She thought of the gown, lovingly packed in layers of tissue, one of Claudia’s most prized possessions. I have the best brother in the world, Claudia had said that day, a not-so-subtle reminder that Gigi should get on a transatlantic liner posthaste.
“You did all right in the end.”
“I wired the skirt too,” he said.
They both burst out laughing. The corners of his eyes crinkled in mirth, laugh lines that she’d never seen before–lines that had come from the sun and the salt of the sea, marks of a man in his prime.
He stopped and looked at her. “Your laughter is the same,” he said. “I used to think you all sophisticated and worldly, until you laughed. You still laugh like a little girl getting tickled, all hiccupy and breathless.”
It still hurts a little, when I read this passage, to think of all the time they’d lost. So I suppose the scene did its job in showing the two of them and–the readers–what things could have been be like between them had they not thrown it all away ten years ago.
Why did you pick the name Gigi?
Can I confess I don’t remember precisely? I first started working on the precursor of this story in the previous century–it’s just been too long. Although I do remember that the first version of PRIVATE ARRANGEMENTS took place in the 1830s, and Gigi had a grandmother who was a French refugee from the Revolution, a courtesan no less. And when I think of French courtesans, I very soon think of the movie GIGI, in which the eponymous heroine’s courtesan grandmother instructs her in the courtesan-y arts. Perhaps that was why?
The novel has a structure that’s unusual for the genre, alternating between present and past. It’s powerful for a number of reasons, but why did you think the story needed to be told this way?
The first version of PRIVATE ARRANGEMENTS was written in linear time, i.e., we meet the H/H as youngsters, see everything unfold, come to the separation about 2/5 of the way in, and then have the rest of the book be the reunion.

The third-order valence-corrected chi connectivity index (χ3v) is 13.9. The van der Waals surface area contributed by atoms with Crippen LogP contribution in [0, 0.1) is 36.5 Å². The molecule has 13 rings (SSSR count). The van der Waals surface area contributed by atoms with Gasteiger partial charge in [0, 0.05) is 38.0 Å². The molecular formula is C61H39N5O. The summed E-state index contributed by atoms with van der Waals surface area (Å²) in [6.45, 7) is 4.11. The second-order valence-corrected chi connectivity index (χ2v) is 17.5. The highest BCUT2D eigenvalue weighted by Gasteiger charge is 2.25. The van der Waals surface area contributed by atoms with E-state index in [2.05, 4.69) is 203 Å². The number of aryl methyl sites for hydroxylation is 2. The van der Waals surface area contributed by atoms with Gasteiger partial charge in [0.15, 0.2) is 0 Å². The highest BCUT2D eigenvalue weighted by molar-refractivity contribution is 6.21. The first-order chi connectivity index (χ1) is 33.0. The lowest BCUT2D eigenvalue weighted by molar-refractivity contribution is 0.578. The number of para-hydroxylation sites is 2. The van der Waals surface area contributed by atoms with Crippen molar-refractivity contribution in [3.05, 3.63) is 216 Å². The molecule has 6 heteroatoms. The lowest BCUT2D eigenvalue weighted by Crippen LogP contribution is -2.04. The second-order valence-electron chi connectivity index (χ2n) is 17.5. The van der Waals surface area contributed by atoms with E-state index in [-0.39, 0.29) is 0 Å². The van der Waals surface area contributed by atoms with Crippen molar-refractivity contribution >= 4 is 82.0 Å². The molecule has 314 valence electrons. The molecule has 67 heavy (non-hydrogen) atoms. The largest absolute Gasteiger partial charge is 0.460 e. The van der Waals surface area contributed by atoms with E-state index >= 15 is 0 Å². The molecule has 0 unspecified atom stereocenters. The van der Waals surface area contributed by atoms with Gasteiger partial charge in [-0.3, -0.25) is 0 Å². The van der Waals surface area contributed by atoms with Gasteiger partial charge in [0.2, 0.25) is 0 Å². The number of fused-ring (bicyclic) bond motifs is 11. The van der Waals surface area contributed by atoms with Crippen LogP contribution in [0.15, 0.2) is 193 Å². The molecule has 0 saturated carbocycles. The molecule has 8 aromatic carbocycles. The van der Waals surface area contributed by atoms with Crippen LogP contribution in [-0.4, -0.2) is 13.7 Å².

My first agent read that manuscript and gave me several reasons why it was be unsaleable. One of the reasons was that she felt the story should start not at the beginning, but at the point of the reunion. I looked at my hundred-some pages of what happened leading up to the separation, said, nope, can’t do it, and set the manuscript aside.
Fast forward five years, I come across the manuscript accidentally and instantly saw how it should be played out, starting at the reunion, with the past gradually revealed to illustrate the behavior and motivation of the H/H in the present.
Of course after PRIVATE ARRANGEMENTS was released, there were lots of comments on the dual timeline structure and not everyone cared for it. But having seen the story written both ways, for me without any question the dual timeline is the better way of telling this particular story. I like the depth and texture contrasting the past and present adds to the story, whereas it felt flatter and less interesting done linearly.
What’s the best or most unusual fan mail you received about Private Arrangements?
The most unusual fan mail I received was actually for Delicious, my second book, from a reader who came across a copy on the streetcar. I’m going to say the best fan mail for Private Arrangements was when Eloisa James emailed me and said she wished she’d written the book herself. Eloisa James!
Private Arrangements is your first published book, but was it really your first book?
It is, except the first version, written six years prior, bears no resemblance whatsoever to the second version, which was the one that finally convinced someone to pay me a buck. :-)
From the decision to write for publication to the “sold” call: How long?
How did you find your agent?
Strictly by querying.
Your biggest surprise, pleasant or otherwise, about being a published author:
The happiest surprise of my publishing career so far was when I sold all 48 copies of Delicious at the RWA Literacy Signing in San Francisco last year. I fear book signings as Wicked Witch of the West fears water. I’d steeled myself for a humbling evening, but woot! Over the moon? Heck, I was halfway to Jupiter with elation.
What’s your latest?
Not Quite a Husband, set in the Northwest Frontier of British India in 1897. Road trip. Malaria. War. Simmering sexual tension. And did I mention they used to be married?
Your weirdest or most reliable writing ritual/habit:
None. No rituals. No habits. I can write any time anywhere under any circumstances as long as my children aren’t actively interfering.
Writing advice you’re glad you followed or ignored:
I never know what’s in my characters’ pockets, unless there’s something they plan to kill or fuck with. I.e., I’ve never done a character study. Not that I don’t think it’s valuable, but I just haven’t the slightest idea what these people carry in their pockets.